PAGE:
PORTLAND, Ore. -- The Kyoto Prize winners this year include material scientists pioneer John Cahn, now an emeritus Fellow at the U.S. National Institute of Standards Technology (NIST). Cahn's numerous contributions to the science of metallurgical alloys--including the co-authorship of the seminal paper explaining quasicrysals--are widely used in semiconductors, renewable energy, robotics, medicine and transportation.
Cahn's work as General Electric and later at MIT resulting in materials science breakthroughs with applications ranging from a better understanding of frost formation on windshields to the clumping of matter into galaxies in the early universe. His pioneering work established the theory of three-dimensional spinodal decomposition which led to high-performance semiconductors, metals, glass and polymers with extreme strength, thermal conductivity, pore permeability, heat resistance, and magnetism. His work continues to spawn new areas of materials research, including phase-field methodologies, that are hot research topics in physics, mathematics, chemistry, engineering, economics and demography.
The other two Kyoto Prize Laureates for 2011 include the winner in Basic Sciences, Rashid Sunyaev, a Russian astrophysicist with co-citizenship in Germany, who proposed the theory that fluctuations in cosmic microwave background radiation could be used to look back into time at the origins or our expanding universe.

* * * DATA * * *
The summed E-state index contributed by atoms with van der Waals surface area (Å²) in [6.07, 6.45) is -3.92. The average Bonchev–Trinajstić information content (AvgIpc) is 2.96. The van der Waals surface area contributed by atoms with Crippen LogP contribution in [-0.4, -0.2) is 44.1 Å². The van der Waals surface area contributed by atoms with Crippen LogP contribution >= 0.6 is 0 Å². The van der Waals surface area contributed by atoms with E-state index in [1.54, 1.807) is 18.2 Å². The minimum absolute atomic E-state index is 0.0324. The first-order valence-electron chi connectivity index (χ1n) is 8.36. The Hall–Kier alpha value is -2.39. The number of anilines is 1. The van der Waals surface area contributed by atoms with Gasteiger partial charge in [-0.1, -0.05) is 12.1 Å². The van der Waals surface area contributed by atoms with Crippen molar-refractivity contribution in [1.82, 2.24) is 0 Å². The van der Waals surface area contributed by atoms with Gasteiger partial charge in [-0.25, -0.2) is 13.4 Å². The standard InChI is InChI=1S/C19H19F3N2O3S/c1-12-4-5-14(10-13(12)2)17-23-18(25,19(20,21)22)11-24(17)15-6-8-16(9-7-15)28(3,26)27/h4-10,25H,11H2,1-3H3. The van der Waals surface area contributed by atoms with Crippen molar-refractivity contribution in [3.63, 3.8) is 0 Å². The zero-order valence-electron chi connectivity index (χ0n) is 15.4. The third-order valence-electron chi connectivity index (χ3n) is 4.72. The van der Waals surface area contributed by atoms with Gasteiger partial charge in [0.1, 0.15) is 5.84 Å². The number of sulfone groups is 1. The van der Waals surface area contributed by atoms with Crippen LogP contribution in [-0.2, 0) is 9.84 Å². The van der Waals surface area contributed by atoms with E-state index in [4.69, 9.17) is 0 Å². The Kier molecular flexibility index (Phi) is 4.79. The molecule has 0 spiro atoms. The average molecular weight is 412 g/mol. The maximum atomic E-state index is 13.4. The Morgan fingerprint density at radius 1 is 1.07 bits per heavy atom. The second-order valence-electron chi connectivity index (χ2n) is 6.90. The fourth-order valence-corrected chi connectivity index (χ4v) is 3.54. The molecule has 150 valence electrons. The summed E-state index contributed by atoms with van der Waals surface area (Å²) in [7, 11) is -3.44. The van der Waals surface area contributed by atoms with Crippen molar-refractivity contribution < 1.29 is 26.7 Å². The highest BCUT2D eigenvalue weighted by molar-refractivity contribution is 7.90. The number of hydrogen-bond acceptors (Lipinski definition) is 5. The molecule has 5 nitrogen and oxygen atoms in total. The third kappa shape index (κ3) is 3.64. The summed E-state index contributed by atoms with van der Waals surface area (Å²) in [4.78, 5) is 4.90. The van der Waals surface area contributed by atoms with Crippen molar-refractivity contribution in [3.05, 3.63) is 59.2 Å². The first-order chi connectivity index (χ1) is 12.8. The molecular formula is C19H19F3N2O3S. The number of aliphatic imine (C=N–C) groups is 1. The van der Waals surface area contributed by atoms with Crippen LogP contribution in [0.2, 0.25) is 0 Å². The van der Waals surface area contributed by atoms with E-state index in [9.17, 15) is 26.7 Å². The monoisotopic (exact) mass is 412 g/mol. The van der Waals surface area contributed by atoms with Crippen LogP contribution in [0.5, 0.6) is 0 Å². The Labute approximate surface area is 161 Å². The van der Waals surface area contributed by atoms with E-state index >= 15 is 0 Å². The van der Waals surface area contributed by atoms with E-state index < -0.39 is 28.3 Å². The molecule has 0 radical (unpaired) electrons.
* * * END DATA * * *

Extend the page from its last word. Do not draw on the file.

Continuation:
And in Arts and Philiosophy, this year's Kyoto Prize Laureate is Tamasaburo Bando V, a Japanese theater performer and Kabuki actor specializing in female roles, who has become world renowned a creator of elegant beauty that has influence many artistic genres.
The Kyoto Prize Laureate will be officially honored in Japan on Nov. 9th, each receiving a 20-karat-gold medallion and $625,000. The ceremony and gala will be repeated in the U.S. in San Diego. Calif. on March 20-22, 2012.
We do not think of John Cahn as a semiconductor pioneer, but according to NIST (which he joined back in 1977 when it was still the National Bureau of Standards) the typical smartphone contains 100 different materials, half of which were enabled by Cahn's work on metal alloys, quasicrystals and similar advanced materials.
David Patterson, known for his pioneering research that led to RAID, clusters and more, is part of a team at UC Berkeley that recently made its RISC-V processor architecture an open source hardware offering. We talk with Patterson and one of his colleagues behind the effort about the opportunities they see, what new kinds of designs they hope to enable and what it means for today’s commercial processor giants such as Intel, ARM and Imagination Technologies.